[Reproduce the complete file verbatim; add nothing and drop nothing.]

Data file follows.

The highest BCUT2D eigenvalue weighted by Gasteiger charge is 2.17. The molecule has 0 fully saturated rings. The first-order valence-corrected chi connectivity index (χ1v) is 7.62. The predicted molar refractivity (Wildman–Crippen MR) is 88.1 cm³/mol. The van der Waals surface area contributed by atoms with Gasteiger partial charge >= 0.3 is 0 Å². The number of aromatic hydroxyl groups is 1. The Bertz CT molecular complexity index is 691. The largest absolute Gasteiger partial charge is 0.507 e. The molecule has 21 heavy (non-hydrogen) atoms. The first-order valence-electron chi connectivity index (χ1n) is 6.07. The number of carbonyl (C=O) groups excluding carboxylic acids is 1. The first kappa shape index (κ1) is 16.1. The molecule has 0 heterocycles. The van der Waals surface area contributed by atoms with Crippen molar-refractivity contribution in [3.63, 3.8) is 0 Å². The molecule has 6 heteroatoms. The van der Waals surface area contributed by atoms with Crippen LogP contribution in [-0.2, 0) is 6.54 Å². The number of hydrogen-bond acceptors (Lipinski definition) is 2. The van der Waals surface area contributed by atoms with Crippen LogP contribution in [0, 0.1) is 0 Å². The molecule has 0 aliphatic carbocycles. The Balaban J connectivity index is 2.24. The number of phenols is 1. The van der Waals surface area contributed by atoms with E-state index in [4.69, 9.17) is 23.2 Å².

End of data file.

The highest BCUT2D eigenvalue weighted by Gasteiger charge is 2.17. The molecule has 0 fully saturated rings. The first-order valence-corrected chi connectivity index (χ1v) is 7.62. The predicted molar refractivity (Wildman–Crippen MR) is 88.1 cm³/mol. The van der Waals surface area contributed by atoms with Gasteiger partial charge >= 0.3 is 0 Å². The number of aromatic hydroxyl groups is 1. The Bertz CT molecular complexity index is 691. The largest absolute Gasteiger partial charge is 0.507 e. The molecule has 21 heavy (non-hydrogen) atoms. The first-order valence-electron chi connectivity index (χ1n) is 6.07. The number of carbonyl (C=O) groups excluding carboxylic acids is 1. The first kappa shape index (κ1) is 16.1. The molecule has 0 heterocycles. The van der Waals surface area contributed by atoms with Crippen molar-refractivity contribution in [3.63, 3.8) is 0 Å². The molecule has 6 heteroatoms. The van der Waals surface area contributed by atoms with Crippen LogP contribution in [-0.2, 0) is 6.54 Å². The number of hydrogen-bond acceptors (Lipinski definition) is 2. The van der Waals surface area contributed by atoms with Crippen LogP contribution in [0, 0.1) is 0 Å². The molecule has 0 aliphatic carbocycles. The Balaban J connectivity index is 2.24. The number of phenols is 1. The van der Waals surface area contributed by atoms with E-state index in [4.69, 9.17) is 23.2 Å².